Last month I set myself the challenge of creating 100 vignettes by Labor Day (September 2nd). This averages to 20 works of original art per month. So far all but one are around 5 inches by 3 inches. It’s a nice size to work because once the watercolor has dried it’s like having the most portable art studio possible. It includes the paper, a sturdy cardboard backing to work on, and the gel inks.
My favorite place to work on these is a local artisan bakery/café, Bread and Chocolate. I set up a small display of some of my bead weaving, lay out my gel pens and my paper and, with a hot coffee, tea, or chocolate for company, get to work.
Of course I hope to accomplish my stated challenge but there is also an unstated challenge. Each new work of art must be fresh, original, and thought-provoking. And unique. It doesn’t count if they start looking all the same. Besides, that’s no fun for me. There are themes occasionally: hearts is one purposeful theme. Mostly these are stream of consciousness after a bit of forethought and some rare planning.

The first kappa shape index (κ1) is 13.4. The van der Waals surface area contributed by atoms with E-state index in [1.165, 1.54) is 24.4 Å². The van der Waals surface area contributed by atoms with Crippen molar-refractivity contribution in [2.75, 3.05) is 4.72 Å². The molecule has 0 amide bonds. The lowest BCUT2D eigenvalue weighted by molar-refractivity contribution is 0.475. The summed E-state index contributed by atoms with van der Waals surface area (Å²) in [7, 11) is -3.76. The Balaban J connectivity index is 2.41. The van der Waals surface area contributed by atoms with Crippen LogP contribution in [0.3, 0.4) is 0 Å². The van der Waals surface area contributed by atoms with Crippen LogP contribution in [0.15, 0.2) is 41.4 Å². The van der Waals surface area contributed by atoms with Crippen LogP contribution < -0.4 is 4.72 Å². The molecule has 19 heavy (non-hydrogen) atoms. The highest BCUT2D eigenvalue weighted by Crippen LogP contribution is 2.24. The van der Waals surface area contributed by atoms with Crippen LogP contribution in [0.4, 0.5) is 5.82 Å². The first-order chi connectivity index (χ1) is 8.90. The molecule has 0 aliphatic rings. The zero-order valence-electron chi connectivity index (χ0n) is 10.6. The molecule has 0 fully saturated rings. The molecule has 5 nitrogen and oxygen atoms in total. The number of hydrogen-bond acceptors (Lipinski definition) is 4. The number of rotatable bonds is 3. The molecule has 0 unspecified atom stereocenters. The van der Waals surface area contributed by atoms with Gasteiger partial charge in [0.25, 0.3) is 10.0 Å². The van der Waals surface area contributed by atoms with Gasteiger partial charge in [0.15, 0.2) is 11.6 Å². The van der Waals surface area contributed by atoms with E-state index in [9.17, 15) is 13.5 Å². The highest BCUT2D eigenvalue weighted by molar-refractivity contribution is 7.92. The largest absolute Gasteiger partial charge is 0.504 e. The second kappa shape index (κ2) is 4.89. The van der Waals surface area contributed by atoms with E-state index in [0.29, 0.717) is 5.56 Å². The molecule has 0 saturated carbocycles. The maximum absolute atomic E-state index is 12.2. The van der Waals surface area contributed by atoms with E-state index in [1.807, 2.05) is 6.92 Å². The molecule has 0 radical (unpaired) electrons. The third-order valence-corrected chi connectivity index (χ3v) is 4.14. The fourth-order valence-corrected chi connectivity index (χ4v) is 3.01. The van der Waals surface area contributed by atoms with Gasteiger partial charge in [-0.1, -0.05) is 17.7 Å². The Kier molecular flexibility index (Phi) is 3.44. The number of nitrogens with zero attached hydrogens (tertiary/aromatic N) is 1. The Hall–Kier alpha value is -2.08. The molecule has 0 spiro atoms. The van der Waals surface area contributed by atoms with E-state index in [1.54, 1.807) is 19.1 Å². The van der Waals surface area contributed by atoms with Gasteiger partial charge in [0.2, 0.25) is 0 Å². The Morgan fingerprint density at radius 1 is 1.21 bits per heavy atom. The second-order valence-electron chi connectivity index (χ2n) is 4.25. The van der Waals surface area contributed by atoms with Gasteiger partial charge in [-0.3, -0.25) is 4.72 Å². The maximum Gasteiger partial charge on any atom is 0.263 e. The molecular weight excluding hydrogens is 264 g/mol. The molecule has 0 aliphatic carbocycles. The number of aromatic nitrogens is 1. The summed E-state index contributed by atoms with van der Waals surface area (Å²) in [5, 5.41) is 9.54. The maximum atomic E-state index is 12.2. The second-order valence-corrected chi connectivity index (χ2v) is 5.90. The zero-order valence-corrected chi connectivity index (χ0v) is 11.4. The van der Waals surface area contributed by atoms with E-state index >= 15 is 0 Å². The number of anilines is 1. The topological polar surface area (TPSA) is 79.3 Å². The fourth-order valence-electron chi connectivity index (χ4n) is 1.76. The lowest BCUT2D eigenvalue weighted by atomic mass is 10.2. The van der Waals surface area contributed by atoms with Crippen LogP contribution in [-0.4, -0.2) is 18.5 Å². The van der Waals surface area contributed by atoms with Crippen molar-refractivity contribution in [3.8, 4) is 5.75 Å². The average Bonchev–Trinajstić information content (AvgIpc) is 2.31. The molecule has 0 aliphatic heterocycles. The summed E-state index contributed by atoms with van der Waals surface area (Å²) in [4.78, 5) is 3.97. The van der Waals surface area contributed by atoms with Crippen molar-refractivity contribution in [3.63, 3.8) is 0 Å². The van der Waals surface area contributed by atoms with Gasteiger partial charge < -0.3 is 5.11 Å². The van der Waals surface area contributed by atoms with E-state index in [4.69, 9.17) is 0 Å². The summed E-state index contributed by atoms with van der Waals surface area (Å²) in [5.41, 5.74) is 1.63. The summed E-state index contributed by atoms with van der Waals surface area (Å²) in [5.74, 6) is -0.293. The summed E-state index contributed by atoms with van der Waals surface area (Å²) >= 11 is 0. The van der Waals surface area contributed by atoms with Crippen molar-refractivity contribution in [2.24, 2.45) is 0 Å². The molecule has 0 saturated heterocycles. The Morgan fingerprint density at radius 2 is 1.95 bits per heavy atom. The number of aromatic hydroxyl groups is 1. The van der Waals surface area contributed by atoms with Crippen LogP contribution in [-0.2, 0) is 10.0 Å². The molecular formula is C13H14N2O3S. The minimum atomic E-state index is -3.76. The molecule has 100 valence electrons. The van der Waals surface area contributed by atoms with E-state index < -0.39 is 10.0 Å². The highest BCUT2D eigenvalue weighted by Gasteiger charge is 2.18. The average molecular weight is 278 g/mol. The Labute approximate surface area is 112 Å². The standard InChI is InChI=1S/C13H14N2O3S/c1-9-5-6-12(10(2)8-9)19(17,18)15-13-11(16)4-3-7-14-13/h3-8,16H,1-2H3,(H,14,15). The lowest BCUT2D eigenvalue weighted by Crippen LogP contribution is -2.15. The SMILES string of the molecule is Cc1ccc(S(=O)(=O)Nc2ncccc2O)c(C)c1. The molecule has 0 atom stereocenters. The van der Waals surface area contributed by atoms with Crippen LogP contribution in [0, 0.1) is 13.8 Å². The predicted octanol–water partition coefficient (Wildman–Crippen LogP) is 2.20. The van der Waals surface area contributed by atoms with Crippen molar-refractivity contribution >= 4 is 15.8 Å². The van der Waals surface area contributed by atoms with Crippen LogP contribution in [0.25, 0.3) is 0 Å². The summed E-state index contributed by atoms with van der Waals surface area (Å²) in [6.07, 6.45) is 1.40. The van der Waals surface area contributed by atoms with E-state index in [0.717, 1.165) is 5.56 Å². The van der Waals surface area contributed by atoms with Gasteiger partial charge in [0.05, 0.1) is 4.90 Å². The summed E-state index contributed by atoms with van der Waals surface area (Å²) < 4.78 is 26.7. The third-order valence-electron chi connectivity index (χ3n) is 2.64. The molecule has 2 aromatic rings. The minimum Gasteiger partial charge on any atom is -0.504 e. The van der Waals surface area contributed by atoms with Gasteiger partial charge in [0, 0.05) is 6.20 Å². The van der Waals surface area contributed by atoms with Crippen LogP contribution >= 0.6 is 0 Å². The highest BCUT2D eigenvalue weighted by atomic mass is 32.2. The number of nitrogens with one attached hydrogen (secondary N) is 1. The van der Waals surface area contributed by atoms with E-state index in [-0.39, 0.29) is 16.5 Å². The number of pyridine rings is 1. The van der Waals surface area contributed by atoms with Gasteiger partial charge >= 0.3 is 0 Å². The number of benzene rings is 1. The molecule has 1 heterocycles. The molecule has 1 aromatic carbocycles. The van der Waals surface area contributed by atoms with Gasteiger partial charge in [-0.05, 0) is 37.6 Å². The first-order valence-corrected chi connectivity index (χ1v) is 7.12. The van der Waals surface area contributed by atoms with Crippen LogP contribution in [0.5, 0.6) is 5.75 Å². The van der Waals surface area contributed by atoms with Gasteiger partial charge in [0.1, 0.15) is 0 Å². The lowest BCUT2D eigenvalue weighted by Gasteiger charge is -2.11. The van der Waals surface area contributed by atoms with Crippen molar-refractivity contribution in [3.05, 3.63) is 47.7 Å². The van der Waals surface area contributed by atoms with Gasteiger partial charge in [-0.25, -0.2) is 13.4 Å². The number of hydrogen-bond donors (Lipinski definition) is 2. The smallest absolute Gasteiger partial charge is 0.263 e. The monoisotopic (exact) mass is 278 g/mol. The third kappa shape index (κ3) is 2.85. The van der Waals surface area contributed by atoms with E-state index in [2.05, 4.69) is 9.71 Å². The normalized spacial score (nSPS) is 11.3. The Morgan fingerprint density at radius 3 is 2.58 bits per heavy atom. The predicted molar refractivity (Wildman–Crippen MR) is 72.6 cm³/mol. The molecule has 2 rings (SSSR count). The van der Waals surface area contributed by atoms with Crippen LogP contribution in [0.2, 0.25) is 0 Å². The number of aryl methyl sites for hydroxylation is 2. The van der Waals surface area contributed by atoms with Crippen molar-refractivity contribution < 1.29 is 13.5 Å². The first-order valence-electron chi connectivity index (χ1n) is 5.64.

The process starts with a blank sheet of watercolor or multi-media paper. I measure and lightly pencil in the separate rectangles that will be cut apart later. I go to my watercolors and choose some and then start laying down washes in all but one or two of the blank rectangles. Sometimes I draw on unpainted surfaces. Once, I liked the way the wash came out that I knew it didn’t need any more drawing.
After they dry I can pack up the paper with my studio-to-go. I usually work one at a time, after staring at the washes and letting one of them tell me what kind of beginning to make. Sometimes I have to argue with them. In the end, I have a collaboration between conscious and subconscious decision making (which seems to be the best way for me to work in general, not just with the vignettes).
Every Saturday, I upload a few more to “Watercolors and Ink,” an album connected to my facebook Page. Presently (15 April 2013) there are 26 vignettes in the collection. I hope you will follow my progress and cheer me on. And if you see something you’ve got to have, they are for sale.